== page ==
Climate Dynamics

, Volume 41, Issue 5–6, pp 1635–1650 | Cite as

Prediction of global patterns of dominant quasi-biweekly oscillation by the NCEP Climate Forecast System version 2

  • Xiaolong Jia
  • Song YangEmail author
  • Xun Li
  • Yunyun Liu
  • Hui Wang
  • Xiangwen Liu
  • Scott Weaver
Part of the following topical collections:
  1. Topical Collection on Climate Forecast System Version 2 (CFSv2)


Daily output from the hindcasts by the National Centers for Environmental Prediction (NCEP) Climate Forecast System version 2 (CFSv2) is analyzed to understand the skill of forecasting atmospheric variability on quasi-biweekly (QBW) time scale. Eight dominant quasi-biweekly oscillation (QBWO) modes identified by the extended empirical orthogonal function analysis are focused. In the CFSv2, QBW variability exhibits a significant weakening tendency with lead time for all seasons. For most QBWO modes, the variance drops to only 50 % of the initial value at lead time of 11–15 days. QBW variability has better prediction skill in the winter hemisphere than in the summer hemisphere. Skillful forecast can reach about 10–15 days for most modes but those in the winter hemisphere have better forecast skills. Among the eight QBWO modes, the North Pacific mode and the South Pacific (SP) mode have the highest forecast skills while the Asia–Pacific mode and the Central American mode have the lowest skills. For the Asia–Pacific and Central American modes, the forecasted QBWO phase shows an obvious eastward shift with increase in lead time compared to observations, indicating a smaller propagating speed. However, the predicted feature for the SP mode is more realistic. Air–sea coupling on the QBW time scale is perhaps responsible for the different prediction skills for different QBWO modes. In addition, most QBWO modes have better forecasting skills in El Niño years than in La Niña years. Different dynamical mechanisms for various QBWO modes may be partially responsible for the differences in prediction skill among different QBWO modes.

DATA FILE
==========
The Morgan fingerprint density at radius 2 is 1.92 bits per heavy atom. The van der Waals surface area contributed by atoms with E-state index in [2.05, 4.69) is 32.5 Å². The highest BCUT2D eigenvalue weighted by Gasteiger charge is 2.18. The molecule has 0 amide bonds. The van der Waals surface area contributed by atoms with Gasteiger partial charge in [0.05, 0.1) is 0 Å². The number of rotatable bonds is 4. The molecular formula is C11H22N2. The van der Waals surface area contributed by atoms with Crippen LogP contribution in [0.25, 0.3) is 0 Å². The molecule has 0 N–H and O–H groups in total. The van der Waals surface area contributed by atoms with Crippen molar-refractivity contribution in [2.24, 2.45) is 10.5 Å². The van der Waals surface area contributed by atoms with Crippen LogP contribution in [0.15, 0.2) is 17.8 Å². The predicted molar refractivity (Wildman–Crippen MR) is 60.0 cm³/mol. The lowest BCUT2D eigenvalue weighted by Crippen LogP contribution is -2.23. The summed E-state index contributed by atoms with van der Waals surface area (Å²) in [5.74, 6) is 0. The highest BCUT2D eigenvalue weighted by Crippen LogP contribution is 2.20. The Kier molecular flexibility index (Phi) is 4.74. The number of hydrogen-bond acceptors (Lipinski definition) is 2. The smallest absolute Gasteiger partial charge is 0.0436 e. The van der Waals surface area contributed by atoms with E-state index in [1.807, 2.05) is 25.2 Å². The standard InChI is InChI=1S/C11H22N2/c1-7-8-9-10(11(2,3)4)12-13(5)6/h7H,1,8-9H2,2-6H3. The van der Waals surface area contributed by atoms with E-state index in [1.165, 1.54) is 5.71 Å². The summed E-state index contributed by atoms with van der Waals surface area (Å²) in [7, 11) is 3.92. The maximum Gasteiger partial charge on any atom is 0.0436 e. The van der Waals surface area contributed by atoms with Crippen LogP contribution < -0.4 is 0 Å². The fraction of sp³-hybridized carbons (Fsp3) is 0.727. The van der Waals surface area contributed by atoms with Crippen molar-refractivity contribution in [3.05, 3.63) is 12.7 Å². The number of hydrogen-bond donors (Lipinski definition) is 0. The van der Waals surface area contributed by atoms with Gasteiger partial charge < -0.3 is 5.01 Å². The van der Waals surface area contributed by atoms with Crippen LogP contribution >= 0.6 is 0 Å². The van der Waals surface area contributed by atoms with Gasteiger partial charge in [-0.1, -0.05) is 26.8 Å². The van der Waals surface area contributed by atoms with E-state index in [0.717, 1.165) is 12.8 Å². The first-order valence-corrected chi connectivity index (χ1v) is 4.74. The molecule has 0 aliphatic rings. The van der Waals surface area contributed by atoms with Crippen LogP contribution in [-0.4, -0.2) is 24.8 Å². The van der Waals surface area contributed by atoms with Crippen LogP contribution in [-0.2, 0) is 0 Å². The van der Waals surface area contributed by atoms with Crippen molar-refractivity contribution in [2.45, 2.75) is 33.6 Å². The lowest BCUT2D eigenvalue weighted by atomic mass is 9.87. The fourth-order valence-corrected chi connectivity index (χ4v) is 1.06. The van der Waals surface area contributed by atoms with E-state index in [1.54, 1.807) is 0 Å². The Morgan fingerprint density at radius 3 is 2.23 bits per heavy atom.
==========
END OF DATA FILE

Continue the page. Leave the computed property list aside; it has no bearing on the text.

Quasi-biweekly oscillation Prediction skill Monsoons ENSO 



This research was supported by grants from the National Basic Research Program of China (973 Program, 2012CB955902), the National Natural Science Foundation of China (40905035), Zhongshan University “985 Project” Phase 3 and the Key Technologies R&D Program of China (2009BAC51B05).


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Copyright information

© Springer-Verlag Berlin Heidelberg 2013

Authors and Affiliations

  • Xiaolong Jia
    • 1
  • Song Yang
    • 2
    Email author
  • Xun Li
    • 4
  • Yunyun Liu
    • 1
  • Hui Wang
    • 3
  • Xiangwen Liu
    • 1
  • Scott Weaver
    • 3
  1. 1.National Climate CenterChina Meteorological AdministrationBeijingChina
  2. 2.School of Environmental Science and EngineeringSun Yat-sen UniversityGuangzhouChina
  3. 3.NOAA Climate Prediction CenterCollege ParkUSA
  4. 4.Hainan Meteorological ServiceChina Meteorological AdministrationHaikouChina

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